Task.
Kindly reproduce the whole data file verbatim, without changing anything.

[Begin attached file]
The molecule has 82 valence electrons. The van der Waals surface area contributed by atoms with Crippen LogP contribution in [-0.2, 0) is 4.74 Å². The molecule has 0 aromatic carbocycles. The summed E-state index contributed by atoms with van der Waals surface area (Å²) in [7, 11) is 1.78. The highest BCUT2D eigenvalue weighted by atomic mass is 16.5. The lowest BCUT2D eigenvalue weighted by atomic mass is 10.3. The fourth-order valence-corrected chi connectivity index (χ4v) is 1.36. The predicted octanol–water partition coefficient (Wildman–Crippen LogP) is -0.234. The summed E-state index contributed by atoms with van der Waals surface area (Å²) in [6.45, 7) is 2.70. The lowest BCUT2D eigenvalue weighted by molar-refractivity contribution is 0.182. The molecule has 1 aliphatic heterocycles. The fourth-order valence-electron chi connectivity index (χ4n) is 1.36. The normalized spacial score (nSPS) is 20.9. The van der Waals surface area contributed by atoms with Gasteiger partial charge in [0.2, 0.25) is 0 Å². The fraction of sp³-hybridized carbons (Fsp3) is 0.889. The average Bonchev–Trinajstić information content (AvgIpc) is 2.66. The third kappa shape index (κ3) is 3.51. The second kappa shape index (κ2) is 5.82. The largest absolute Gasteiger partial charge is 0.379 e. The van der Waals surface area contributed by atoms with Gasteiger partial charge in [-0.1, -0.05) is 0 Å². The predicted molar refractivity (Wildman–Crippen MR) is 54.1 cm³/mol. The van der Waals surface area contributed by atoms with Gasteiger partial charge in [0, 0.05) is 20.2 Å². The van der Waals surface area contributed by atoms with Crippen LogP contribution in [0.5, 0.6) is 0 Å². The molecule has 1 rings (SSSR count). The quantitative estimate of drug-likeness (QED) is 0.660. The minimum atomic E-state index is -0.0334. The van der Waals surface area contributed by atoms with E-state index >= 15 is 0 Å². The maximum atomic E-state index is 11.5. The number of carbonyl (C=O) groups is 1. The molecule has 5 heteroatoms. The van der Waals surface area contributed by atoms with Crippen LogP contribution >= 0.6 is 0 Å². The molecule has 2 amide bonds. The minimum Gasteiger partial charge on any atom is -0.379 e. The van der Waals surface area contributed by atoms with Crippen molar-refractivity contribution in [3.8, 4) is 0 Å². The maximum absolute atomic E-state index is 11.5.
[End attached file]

The molecule has 82 valence electrons. The van der Waals surface area contributed by atoms with Crippen LogP contribution in [-0.2, 0) is 4.74 Å². The molecule has 0 aromatic carbocycles. The summed E-state index contributed by atoms with van der Waals surface area (Å²) in [7, 11) is 1.78. The highest BCUT2D eigenvalue weighted by atomic mass is 16.5. The lowest BCUT2D eigenvalue weighted by atomic mass is 10.3. The fourth-order valence-corrected chi connectivity index (χ4v) is 1.36. The predicted octanol–water partition coefficient (Wildman–Crippen LogP) is -0.234. The summed E-state index contributed by atoms with van der Waals surface area (Å²) in [6.45, 7) is 2.70. The lowest BCUT2D eigenvalue weighted by molar-refractivity contribution is 0.182. The molecule has 1 aliphatic heterocycles. The fourth-order valence-electron chi connectivity index (χ4n) is 1.36. The normalized spacial score (nSPS) is 20.9. The van der Waals surface area contributed by atoms with Gasteiger partial charge in [0.2, 0.25) is 0 Å². The fraction of sp³-hybridized carbons (Fsp3) is 0.889. The average Bonchev–Trinajstić information content (AvgIpc) is 2.66. The third kappa shape index (κ3) is 3.51. The second kappa shape index (κ2) is 5.82. The largest absolute Gasteiger partial charge is 0.379 e. The van der Waals surface area contributed by atoms with Gasteiger partial charge in [-0.1, -0.05) is 0 Å². The predicted molar refractivity (Wildman–Crippen MR) is 54.1 cm³/mol. The van der Waals surface area contributed by atoms with Gasteiger partial charge in [0, 0.05) is 20.2 Å². The van der Waals surface area contributed by atoms with Crippen LogP contribution in [0.5, 0.6) is 0 Å². The molecule has 1 rings (SSSR count). The quantitative estimate of drug-likeness (QED) is 0.660. The minimum atomic E-state index is -0.0334. The van der Waals surface area contributed by atoms with E-state index >= 15 is 0 Å². The maximum atomic E-state index is 11.5. The number of carbonyl (C=O) groups is 1. The molecule has 5 heteroatoms. The van der Waals surface area contributed by atoms with Crippen LogP contribution >= 0.6 is 0 Å². The molecule has 2 amide bonds. The minimum Gasteiger partial charge on any atom is -0.379 e. The van der Waals surface area contributed by atoms with Crippen molar-refractivity contribution in [3.8, 4) is 0 Å². The maximum absolute atomic E-state index is 11.5.